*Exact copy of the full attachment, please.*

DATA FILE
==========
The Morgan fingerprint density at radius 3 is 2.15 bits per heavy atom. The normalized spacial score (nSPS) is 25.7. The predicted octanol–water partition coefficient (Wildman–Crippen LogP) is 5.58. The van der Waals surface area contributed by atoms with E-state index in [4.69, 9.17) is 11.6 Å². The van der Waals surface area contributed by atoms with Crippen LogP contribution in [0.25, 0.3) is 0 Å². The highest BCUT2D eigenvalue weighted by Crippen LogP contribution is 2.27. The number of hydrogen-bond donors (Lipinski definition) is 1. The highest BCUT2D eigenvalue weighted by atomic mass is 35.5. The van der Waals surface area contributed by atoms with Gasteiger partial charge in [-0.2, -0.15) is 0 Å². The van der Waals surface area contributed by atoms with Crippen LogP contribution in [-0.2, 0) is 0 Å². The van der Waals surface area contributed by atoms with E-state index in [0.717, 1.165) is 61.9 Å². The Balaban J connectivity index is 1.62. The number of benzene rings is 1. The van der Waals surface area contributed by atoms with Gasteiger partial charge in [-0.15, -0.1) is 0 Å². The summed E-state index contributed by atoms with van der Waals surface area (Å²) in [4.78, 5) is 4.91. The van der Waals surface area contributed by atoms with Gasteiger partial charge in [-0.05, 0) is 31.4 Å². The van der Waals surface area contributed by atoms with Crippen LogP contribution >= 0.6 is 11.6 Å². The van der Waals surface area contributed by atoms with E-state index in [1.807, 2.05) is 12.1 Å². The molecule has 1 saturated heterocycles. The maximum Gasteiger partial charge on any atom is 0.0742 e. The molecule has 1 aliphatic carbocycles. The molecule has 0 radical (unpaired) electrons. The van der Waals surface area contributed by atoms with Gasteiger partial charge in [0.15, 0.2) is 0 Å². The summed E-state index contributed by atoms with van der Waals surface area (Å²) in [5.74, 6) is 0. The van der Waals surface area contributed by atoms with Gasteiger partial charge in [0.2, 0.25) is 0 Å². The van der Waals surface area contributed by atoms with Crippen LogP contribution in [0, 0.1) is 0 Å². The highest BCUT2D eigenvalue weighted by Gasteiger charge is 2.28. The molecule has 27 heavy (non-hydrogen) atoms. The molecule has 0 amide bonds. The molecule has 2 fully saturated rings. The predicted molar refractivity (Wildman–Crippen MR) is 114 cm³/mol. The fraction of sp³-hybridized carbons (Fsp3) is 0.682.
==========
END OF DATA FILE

The Morgan fingerprint density at radius 3 is 2.15 bits per heavy atom. The normalized spacial score (nSPS) is 25.7. The predicted octanol–water partition coefficient (Wildman–Crippen LogP) is 5.58. The van der Waals surface area contributed by atoms with E-state index in [4.69, 9.17) is 11.6 Å². The van der Waals surface area contributed by atoms with Crippen LogP contribution in [0.25, 0.3) is 0 Å². The highest BCUT2D eigenvalue weighted by Crippen LogP contribution is 2.27. The number of hydrogen-bond donors (Lipinski definition) is 1. The highest BCUT2D eigenvalue weighted by atomic mass is 35.5. The van der Waals surface area contributed by atoms with Gasteiger partial charge in [-0.2, -0.15) is 0 Å². The van der Waals surface area contributed by atoms with Crippen LogP contribution in [-0.2, 0) is 0 Å². The van der Waals surface area contributed by atoms with E-state index in [0.717, 1.165) is 61.9 Å². The Balaban J connectivity index is 1.62. The number of benzene rings is 1. The van der Waals surface area contributed by atoms with Gasteiger partial charge in [-0.15, -0.1) is 0 Å². The summed E-state index contributed by atoms with van der Waals surface area (Å²) in [4.78, 5) is 4.91. The van der Waals surface area contributed by atoms with Gasteiger partial charge in [-0.05, 0) is 31.4 Å². The van der Waals surface area contributed by atoms with Crippen LogP contribution >= 0.6 is 11.6 Å². The van der Waals surface area contributed by atoms with E-state index in [1.807, 2.05) is 12.1 Å². The molecule has 1 saturated heterocycles. The maximum Gasteiger partial charge on any atom is 0.0742 e. The molecule has 1 aliphatic carbocycles. The molecule has 0 radical (unpaired) electrons. The van der Waals surface area contributed by atoms with Gasteiger partial charge in [0.15, 0.2) is 0 Å². The summed E-state index contributed by atoms with van der Waals surface area (Å²) in [5.74, 6) is 0. The van der Waals surface area contributed by atoms with Gasteiger partial charge in [0.2, 0.25) is 0 Å². The van der Waals surface area contributed by atoms with Crippen LogP contribution in [0, 0.1) is 0 Å². The highest BCUT2D eigenvalue weighted by Gasteiger charge is 2.28. The molecule has 27 heavy (non-hydrogen) atoms. The molecule has 0 amide bonds. The molecule has 2 fully saturated rings. The predicted molar refractivity (Wildman–Crippen MR) is 114 cm³/mol. The fraction of sp³-hybridized carbons (Fsp3) is 0.682.